Electric City: General Electric in Schenectady

Electric City: General Electric in Schenectady

Electric City: General Electric in Schenectady

Electric City: General Electric in Schenectady

Synopsis

For seven decades the General Electric Company maintained its manufacturing and administrative headquarters in Schenectady, New York.

"Electric City: General Electric in Schenectady" explores the history of General Electric in Schenectady from the company's creation in 1892 to the present. As one of America's largest and most successful corporations, GE built a culture centered around the social good of technology and the virtues of the people who produced it.

At its core, GE culture posited that engineers, scientists, and craftsmen engaged in a team effort to produce technologically advanced material goods that served society and led to corporate profits. Scientists were discoverers, engineers were designers and problem solvers, and craftsmen were artists.

Historian Julia Kirk Blackwelder has drawn on company records as well as other archival and secondary sources and personal interviews to produce an engaging and multi-layered history of General Electric's workplace culture and its planned (and actual) effects on community life. Her research demonstrates how business and community histories intersect, and this nuanced look at race, gender, and class sets a standard for corporate history."

Excerpt

On the morning of August 20, 1886, Thomas Alva Edison boarded a New York Central and Hudson River Railroad train for a half-day journey north from New York. Some three hours later Edison sat impatiently in Albany as the train idled for nearly an hour before chugging off once more on its now westerly course. Just as the engine achieved top speed, the engineer throttled back, and the train once again slowed to a stop. Moments later Edison stepped down onto the cobblestoned main street of Schenectady, a Dutch heritage town of fourteen thousand. From the rail station Edison and his entourage, proceeding for a mile along the Erie Canal, passed the Westinghouse machine works just as two unfinished factory buildings and the broomcorn fields of the countryside came into view.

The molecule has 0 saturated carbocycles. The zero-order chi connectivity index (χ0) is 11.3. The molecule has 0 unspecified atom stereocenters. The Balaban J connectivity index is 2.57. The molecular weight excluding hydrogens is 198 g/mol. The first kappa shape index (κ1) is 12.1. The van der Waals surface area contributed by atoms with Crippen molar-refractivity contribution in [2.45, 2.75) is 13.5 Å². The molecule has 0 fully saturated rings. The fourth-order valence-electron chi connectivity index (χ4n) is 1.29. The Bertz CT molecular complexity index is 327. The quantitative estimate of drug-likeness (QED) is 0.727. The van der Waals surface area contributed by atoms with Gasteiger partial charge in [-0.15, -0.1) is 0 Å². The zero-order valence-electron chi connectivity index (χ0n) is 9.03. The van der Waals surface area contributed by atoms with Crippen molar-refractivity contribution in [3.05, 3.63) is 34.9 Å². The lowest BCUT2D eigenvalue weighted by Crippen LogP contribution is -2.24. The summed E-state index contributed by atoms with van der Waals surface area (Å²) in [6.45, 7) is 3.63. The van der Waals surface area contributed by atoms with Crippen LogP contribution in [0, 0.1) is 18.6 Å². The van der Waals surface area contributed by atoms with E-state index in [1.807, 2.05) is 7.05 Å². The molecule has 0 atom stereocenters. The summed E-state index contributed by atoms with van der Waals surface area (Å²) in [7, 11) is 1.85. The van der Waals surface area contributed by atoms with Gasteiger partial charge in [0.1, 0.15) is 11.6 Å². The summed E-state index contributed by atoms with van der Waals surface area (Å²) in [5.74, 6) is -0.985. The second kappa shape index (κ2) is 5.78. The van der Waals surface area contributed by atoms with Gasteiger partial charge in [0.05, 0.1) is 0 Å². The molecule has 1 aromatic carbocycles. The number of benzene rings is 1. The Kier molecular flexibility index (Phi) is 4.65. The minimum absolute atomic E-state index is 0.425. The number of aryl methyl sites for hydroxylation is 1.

Edison’s visit to the Mohawk Valley persuaded him to proceed in an investment that presaged the formation of the General Electric Company and that launched Schenectady on thirty years of exponential growth. As ge matured into an international manufacturing giant, developing a unique male-centered culture anchored by faith in electrical technology, the old Dutch town blossomed into a cosmopolitan but ungainly metropolis of eighty thousand persons.

This book examines the construction and the content of Schenectady General Electric’s culture of technology. in relating selective aspects of ge history, it focuses on the company’s technical men: the engineers who stood at the center of the Schenectady works culture and the scientists and craftsmen who enabled engineers’ accomplishments. At its core, ge culture posited that engineers, scientists, and craftsmen engaged in a team effort to produce technologically advanced material goods that served society and led to corporate profits. Scientists were discoverers, engineers were designers and problem solvers, and craftsmen were artists.

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